Blog Title: Web Hosting Podcast Talks Website Security Tips
If you are a website owner or developer, website security is probably of the upmost importance to you. Despite all of your research on the topic you may still be wondering if you’ve done enough to keep your content secure. The constant need to stay on top of this topic is especially important if your website was built using a Content Management System (CMS) like WordPress, Joomla, or Drupal because hackers are always on the lookout for new vulnerabilities in these very commonly used CMS’s.
A conversation about website security between a long-time server administrator and a website developer
I recently sat down with Web Hosting Podcast host Tim Yardley for a lightning round QA on the topic of website security. Take a listen as we each answer 10 questions about the security of our own websites before taking a deeper dive into each of these 10 topics:
Web Hosting Podcast Episode 4:
10 WEBSITE SECURITY TIPS WITH MEGAN FERRELL AND SHOW FEEDBACK.
Compare our answers with your own and judge how well your website’s security stacks up?
- Is your CMS software up to date?
- Are you using trusted third-party plugins and themes?
- Have you changed default settings on your CMS?
Megan: Can I have a half point because sort of and sometimes?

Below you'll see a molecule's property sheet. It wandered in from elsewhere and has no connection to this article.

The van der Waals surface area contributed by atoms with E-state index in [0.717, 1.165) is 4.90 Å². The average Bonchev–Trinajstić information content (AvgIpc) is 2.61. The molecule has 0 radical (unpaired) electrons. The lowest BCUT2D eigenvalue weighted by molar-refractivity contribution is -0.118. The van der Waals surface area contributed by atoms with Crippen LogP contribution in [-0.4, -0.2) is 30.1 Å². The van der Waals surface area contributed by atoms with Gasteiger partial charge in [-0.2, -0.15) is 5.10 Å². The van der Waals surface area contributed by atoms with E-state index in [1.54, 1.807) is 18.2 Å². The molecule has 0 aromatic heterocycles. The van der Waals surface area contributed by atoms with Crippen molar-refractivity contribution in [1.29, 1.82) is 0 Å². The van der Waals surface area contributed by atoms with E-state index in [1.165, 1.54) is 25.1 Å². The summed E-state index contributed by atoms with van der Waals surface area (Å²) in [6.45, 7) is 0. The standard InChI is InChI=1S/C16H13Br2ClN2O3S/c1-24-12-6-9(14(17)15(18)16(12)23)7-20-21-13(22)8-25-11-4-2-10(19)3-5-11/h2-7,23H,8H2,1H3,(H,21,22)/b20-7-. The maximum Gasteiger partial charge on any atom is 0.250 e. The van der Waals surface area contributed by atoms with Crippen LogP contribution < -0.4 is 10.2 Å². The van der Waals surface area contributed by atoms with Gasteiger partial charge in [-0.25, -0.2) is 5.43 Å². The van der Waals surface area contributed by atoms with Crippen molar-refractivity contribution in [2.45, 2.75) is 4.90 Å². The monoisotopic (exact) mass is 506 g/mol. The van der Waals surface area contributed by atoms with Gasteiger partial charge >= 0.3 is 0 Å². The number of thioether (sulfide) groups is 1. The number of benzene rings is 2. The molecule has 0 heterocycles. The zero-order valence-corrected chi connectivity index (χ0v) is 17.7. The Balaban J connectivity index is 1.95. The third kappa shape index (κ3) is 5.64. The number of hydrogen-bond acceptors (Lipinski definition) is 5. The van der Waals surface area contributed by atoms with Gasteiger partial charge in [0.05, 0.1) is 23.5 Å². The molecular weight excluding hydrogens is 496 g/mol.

Tim: No, no half points
- Do you promptly remove outdated access permissions?
- Does your website URL start with HTTPS?
- Are you using a WAF (Web Application Firewall)?
Megan: I’ve dabbled in the dark arts of CDN but not currently, so “no”
- Is your server monitored for malware?
Megan: No (but really the answer is “yes” thanks to the CXS scans
- Do you use SFTP instead of FTP to upload files to your website?
- Do you have daily backups of your website?
Megan: Yes (but it is more like weekly)
- Are passwords difficult?
So this is all there is to website security?
Undoubtedly these 10 questions are a good litmus test and starting point for judging your website’s security. It is important to remember that each website may have it’s own unique set of needs and challenges when it comes to security. In addition, considerations like time and budget might also be factors. And, the topic of website security is an ever-evolving one so something that might be good practice today, might be useless tomorrow.
Other recommendations for having a secure website
With all of this in mind, Tim and I added a couple of security measures to the list for your consideration:
- Have you changed all default passwords sent to you when you signed up?
- Does your developer or another person know your passwords?
- Have you disabled and removed all unused themes or plugins?
- Have you moved you default login page?
- Have you considered enabling two-factor authentication?
Thanks to Inc.com for getting conversation started with their 10-topic online quiz.
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